Focus While Spinning For Flathead

It seems a lot of people watch videos online – a good thing – of fishing pro’s catching fish. Due to editing the “pro’s video” appears to show the pro casting, quickly retrieving and catching a flathead.

This isn’t really how it goes down, of course. Editing means the part that requires patience is removed from the video. Understandably it’d be hard to watch a video where the real effort and time is put in. It’d be “dead air.”

So, what some folks seem to do is copy what they see happening on the video, not fully grasping the editing – or even the contrived ‘action” where a flathead is placed on a hook in order to be “caught” for the camera.

For flathead, you’re generally going to need to slow down. Jerks are more likely to pay off than madly spinning your reel. Jerk, let it sink, jerk. Retrieve a few feet.

Slow Down – Flathead React To Wounded Creatures

You’re trying to make your lure look like a real creature. Predatory fish, like flathead, react to what appears to be a wounded creature, more consistently.

Wounded creatures are less effort to catch and consume. In the water, as in the jungle or the outback, an effort takes precious energy. Conserving energy is a major survival factor. The less expended the better.

So, like most predators, the flathead is hardwired to react quickly to something that fits into their mouth, that isn’t too much effort to overpower.

Technique While Retrieving Lure = Very Important

This is why the technique used to retrieve is so important. Healthy sea creatures are generally pretty fast. Something that’s wounded tends to expend energy in short bursts. Movement tends to be up and down over shorter distances.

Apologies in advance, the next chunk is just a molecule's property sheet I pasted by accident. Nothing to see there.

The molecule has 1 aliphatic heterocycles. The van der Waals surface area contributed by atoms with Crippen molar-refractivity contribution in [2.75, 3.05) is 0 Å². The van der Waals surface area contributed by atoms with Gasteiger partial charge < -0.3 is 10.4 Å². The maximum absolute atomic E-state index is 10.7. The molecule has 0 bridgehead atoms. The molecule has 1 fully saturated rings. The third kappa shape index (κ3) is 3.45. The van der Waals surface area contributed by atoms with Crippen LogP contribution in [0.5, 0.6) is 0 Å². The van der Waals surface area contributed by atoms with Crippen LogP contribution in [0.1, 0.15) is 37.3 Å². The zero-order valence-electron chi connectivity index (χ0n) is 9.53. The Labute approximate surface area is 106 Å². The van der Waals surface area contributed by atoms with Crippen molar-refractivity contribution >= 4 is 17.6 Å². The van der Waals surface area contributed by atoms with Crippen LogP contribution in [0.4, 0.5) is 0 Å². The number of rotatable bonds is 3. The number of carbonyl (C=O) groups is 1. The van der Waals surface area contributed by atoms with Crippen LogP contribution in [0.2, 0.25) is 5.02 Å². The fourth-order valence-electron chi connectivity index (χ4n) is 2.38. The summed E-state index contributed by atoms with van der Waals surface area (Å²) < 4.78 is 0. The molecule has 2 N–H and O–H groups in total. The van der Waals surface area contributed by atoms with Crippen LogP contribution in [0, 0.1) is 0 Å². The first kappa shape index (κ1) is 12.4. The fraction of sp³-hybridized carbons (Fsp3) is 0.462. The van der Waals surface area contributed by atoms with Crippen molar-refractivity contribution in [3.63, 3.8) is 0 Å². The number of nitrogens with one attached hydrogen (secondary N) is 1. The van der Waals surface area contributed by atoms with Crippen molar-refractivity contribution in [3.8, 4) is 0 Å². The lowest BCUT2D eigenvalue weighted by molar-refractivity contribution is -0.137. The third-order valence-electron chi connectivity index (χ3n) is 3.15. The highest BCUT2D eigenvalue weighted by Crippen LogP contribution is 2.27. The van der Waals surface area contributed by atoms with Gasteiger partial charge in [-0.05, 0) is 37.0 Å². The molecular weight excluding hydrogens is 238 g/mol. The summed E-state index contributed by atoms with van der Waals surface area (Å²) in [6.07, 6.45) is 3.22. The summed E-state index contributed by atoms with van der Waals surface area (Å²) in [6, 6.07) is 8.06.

That’s the combination that’s deadly when trying to get the interest of a predator, such as our flathead.

Use berley – and let that smell do its work. That means let the berley bring the fish into the range of you and your lure.

Use a good Scent or attractant to make your lure taste better than a lump of plastic. Because flathead will often gently chew the bait. If they don’t like it they will spit it out. They don’t always slam things.

In fact, it’s not always entirely apparent you have a flathead on the line initially. They’re don’t put up the biggest fight when reeling them in. Often feeling more like lumps that jerk, when compared to other sportfish.

So we need to use this knowledge to our advantage – and make sure our lure is the best thing that’s come past them all day!

How To Catch Flathead On Soft Plastic Lures

Soft Plastics & “The Bait & Wait” Technique

When I was younger, which according to my kids, was somewhere long before Noah and his ark – and a little after the Jurassic epoch – I only spun lures.

In those days they were all hard body and chrome flashes or red propeller spinners were “hi-tech.”

Failing that I’d use the “frozen bait, sit and wait” technique. Sometimes called “dead sticking.” It’s no consolation, but none the less true, that the quality of “frozen bait” hasn’t really improved over the years.

Indeed, it seems to have become less fresh. Possibly it gets left in the freezer, for some reason, even longer than it once did. I also don’t think it’s handled properly.

I suspect it’s often partially defrosted and refrozen at a lot of outlets. Which results in a stale bait.

“Bait & Wait Fishing” With Soft Plastic Lures

However – if you like this style of fishing. The “bait and wait” approach, using modern soft plastics, berley and attractants, means it can be very productive and relaxing.

So this exactly what I do for a lazy flathead fishing session:

Popular, Easy Flathead Fishing Rigs

Flathead fishing is relatively simple, compared to species like Bream or even Snapper. So there are only a few things to pay attention to. My suggestion is to go with some of the more popular combinations that have been proven by other anglers.


By Dave - from Getfished!

About

Dave spends most of his time split between fishing, working on Getfished and on boating and kayak fishing. After 30+ years as a programmer spending more time as a fisho has allowed him to grow his passion for the hobby. Running Getfished has meant Dave's been able to share some of the places he loves to fish at. As well as some of his favourite tackle and gear.